This is the question I was asked at the interview for my new role, Director of Research, (and funnily enough, it was also Tom Bennett’s opening question to his panel at the LFE on Saturday); it’s a really important one. The simple answer is this: We think, we hope, that research-engagement will lead to improved experiences and outcomes for students and for staff. Think? Hope? Well, yes. But can we prove it?
At Highbury Grove, there is a feeling that we’re at an exciting and pivotal moment; we have a new head, a fresh vision and a renewed sense of invigoration and purpose. This is an opportunity to engage with, and become part of, a growing movement towards research-enhanced educational practice and policy. Over the next two years and beyond, we aim to develop and embed a culture of informed, reflective and – ultimately – empowered practice at Highbury Grove. What I’d like to do here, in my first-ever blog, is share how we’re going to do it.
And so, as Highbury Grove enters the teacher-researcher community, I am aware of many challenges and questions: What does a truly research-engaged school actually look like? How will we know if what we are doing works? Do staff have the time, or desire, to engage in research? And can research-engagement coexist with the idea of teaching as inseparable from values, and as a craft? At the centre of these questions is the dichotomy between traditionally scientific positivist approaches that, based on clinical research, have sought objective, measurable and replicable truth and the wider, value-driven, social research that has been championed by academics (but has proven difficult to apply to schools). Alongside this lies the difficulty of measuring both qualitative and quantitative data, as ideas of ‘effect size’ and a measurable ‘unit of education’ are called into question by Didau (2015), among others. Those who are ahead of us on this journey, the Research Leads network, researchED and the EEF RISE project among others, are already showing that – if we want to know the answers to these questions – we must invest research into understanding the validity and applicability of research itself.
A driving principle for developing research at Highbury Grove will be to find a workable balance, a ‘practical wisdom’; to recognise that research findings in the social sciences are always subjective, but that they are still valuable, and to focus on creating a ‘toolkit’ that is not a set of generalised approaches but a communal vision that works for us, in our unique context. The vision, then, is not a ‘research-led’ or ‘research-based’ approach, that fails to recognise the subjective complexity of this wonderful profession, but rather an informed perspective from which we are able to interrogate the decisions that we make. As Chris Husbands said on Saturday: ‘I don’t think research is about producing certainty, it is about informing judgements.’ For me, this perspective is not at odds with ideas of teaching as a craft, inseparable from values; it is driven by them.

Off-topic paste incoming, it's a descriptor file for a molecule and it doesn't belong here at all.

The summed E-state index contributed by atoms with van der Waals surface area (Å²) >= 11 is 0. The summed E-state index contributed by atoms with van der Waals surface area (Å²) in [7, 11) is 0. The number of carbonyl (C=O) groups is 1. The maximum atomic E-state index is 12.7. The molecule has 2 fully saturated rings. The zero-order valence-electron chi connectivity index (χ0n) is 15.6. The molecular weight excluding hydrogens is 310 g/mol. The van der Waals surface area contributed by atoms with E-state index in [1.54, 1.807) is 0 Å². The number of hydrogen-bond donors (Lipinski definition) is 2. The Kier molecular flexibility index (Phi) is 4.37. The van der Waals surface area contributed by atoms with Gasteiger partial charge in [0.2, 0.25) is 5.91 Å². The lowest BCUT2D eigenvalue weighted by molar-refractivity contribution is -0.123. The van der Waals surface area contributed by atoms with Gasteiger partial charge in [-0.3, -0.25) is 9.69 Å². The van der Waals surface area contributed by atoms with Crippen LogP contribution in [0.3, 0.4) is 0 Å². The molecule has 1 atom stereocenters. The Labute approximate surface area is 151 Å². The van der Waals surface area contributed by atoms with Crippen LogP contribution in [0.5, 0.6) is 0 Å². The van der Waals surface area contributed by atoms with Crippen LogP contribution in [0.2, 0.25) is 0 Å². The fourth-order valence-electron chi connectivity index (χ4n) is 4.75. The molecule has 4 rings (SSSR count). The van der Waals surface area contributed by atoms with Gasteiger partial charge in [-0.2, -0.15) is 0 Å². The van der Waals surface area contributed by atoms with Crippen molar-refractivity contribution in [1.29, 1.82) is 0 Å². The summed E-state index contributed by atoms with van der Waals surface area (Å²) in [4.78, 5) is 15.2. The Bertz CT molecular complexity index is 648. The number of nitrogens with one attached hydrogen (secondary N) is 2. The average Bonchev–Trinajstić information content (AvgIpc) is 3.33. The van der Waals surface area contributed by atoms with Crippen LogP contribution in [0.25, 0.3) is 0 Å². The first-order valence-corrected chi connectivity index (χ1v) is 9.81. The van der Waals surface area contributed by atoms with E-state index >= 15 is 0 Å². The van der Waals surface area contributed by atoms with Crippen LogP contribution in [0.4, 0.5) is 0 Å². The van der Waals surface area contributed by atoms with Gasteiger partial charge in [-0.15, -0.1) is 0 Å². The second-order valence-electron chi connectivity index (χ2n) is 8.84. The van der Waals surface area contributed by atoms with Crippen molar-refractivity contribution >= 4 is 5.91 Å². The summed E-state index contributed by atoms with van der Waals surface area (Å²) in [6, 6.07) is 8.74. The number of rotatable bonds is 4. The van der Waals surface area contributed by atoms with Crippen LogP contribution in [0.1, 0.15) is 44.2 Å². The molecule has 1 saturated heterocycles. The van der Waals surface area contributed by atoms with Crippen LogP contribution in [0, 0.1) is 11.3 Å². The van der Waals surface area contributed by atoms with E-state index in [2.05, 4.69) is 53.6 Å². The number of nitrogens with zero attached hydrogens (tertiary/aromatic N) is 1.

There are essentially two interlocking strands at the centre of our vision for Highbury Grove: engagement with research, facilitating dialogue with current theory, ideas and debate (and translating, disseminating these ideas with key groups) and engagement in research, creating an active research culture within the school.
Engaging With Research:
Central to my role will be supporting staff to engage with research, to understand and evaluate significant and, current ideas about learning and to apply them, thoughtfully, to their own practice. Research-engaged teachers will be part of the wider dialogue, of the agora, that is reshaping the way teachers decide what to do in their classrooms. Research-engaged teachers will be research-literate (‘Teacher Proof’, as Tom Bennett puts it), empowered and able to see through fads like VAK or Multiple Intelligences (or whatever the next big thing happens to be). Research-engaged teachers will become Hattie’s evaluators: knowing what they can, and should, influence and using their own professional judgement to apply this in their classrooms. One of our first steps will be to establish a cross-faculty working group of Research Leads to read, evaluate and disseminate research, driving informed decisions and practice in individual faculties, the wider-school and beyond. It will be important to create a range of different opportunities for staff to engage with research at the level they want to, including reading groups, our literature review and research hub, links with HE providers, visits from guest speakers and regular TeachMeets. This is not about forcing everyone to read lengthy papers, or adding unnecessary workload. We want staff at Highbury Grove to enjoy, and understand the benefits of, engaging with research to enhance their own practice.